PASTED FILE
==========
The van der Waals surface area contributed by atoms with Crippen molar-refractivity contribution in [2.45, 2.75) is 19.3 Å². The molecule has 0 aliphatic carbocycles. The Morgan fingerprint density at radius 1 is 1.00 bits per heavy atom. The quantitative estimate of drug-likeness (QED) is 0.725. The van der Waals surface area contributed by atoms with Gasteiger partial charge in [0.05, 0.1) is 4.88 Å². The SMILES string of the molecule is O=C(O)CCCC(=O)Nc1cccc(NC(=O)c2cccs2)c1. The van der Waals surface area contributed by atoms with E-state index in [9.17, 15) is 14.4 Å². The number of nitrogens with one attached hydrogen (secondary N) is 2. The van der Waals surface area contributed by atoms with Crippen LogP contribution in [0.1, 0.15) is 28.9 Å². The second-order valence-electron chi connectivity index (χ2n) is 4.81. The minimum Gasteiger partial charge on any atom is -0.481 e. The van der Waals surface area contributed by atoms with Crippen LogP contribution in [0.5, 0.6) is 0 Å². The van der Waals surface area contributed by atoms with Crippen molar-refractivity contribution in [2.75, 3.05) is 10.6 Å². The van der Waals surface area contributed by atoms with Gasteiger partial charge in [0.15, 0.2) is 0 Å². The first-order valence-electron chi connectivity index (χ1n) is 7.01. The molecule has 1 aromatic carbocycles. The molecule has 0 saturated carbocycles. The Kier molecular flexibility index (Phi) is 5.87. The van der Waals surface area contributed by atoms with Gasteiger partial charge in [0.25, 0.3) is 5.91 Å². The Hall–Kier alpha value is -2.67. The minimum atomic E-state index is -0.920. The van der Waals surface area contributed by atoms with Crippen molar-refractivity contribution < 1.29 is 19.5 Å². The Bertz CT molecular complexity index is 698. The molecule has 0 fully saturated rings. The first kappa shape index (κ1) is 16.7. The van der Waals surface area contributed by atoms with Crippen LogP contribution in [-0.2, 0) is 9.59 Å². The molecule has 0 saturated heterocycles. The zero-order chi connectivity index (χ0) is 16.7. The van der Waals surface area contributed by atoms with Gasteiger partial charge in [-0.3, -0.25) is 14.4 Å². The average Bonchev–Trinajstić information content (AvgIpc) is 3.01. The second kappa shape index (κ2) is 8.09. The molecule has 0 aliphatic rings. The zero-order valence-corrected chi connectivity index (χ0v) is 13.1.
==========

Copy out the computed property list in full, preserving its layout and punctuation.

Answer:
The van der Waals surface area contributed by atoms with Crippen molar-refractivity contribution in [2.45, 2.75) is 19.3 Å². The molecule has 0 aliphatic carbocycles. The Morgan fingerprint density at radius 1 is 1.00 bits per heavy atom. The quantitative estimate of drug-likeness (QED) is 0.725. The van der Waals surface area contributed by atoms with Gasteiger partial charge in [0.05, 0.1) is 4.88 Å². The SMILES string of the molecule is O=C(O)CCCC(=O)Nc1cccc(NC(=O)c2cccs2)c1. The van der Waals surface area contributed by atoms with E-state index in [9.17, 15) is 14.4 Å². The number of nitrogens with one attached hydrogen (secondary N) is 2. The van der Waals surface area contributed by atoms with Crippen LogP contribution in [0.1, 0.15) is 28.9 Å². The second-order valence-electron chi connectivity index (χ2n) is 4.81. The minimum Gasteiger partial charge on any atom is -0.481 e. The van der Waals surface area contributed by atoms with Crippen LogP contribution in [0.5, 0.6) is 0 Å². The van der Waals surface area contributed by atoms with Crippen molar-refractivity contribution in [2.75, 3.05) is 10.6 Å². The van der Waals surface area contributed by atoms with Gasteiger partial charge in [0.15, 0.2) is 0 Å². The first-order valence-electron chi connectivity index (χ1n) is 7.01. The molecule has 1 aromatic carbocycles. The molecule has 0 saturated carbocycles. The Kier molecular flexibility index (Phi) is 5.87. The van der Waals surface area contributed by atoms with Gasteiger partial charge in [0.25, 0.3) is 5.91 Å². The Hall–Kier alpha value is -2.67. The minimum atomic E-state index is -0.920. The van der Waals surface area contributed by atoms with Crippen molar-refractivity contribution < 1.29 is 19.5 Å². The Bertz CT molecular complexity index is 698. The molecule has 0 fully saturated rings. The first kappa shape index (κ1) is 16.7. The van der Waals surface area contributed by atoms with Crippen LogP contribution in [-0.2, 0) is 9.59 Å². The molecule has 0 saturated heterocycles. The zero-order chi connectivity index (χ0) is 16.7. The van der Waals surface area contributed by atoms with Gasteiger partial charge in [-0.3, -0.25) is 14.4 Å². The average Bonchev–Trinajstić information content (AvgIpc) is 3.01. The second kappa shape index (κ2) is 8.09. The molecule has 0 aliphatic rings. The zero-order valence-corrected chi connectivity index (χ0v) is 13.1.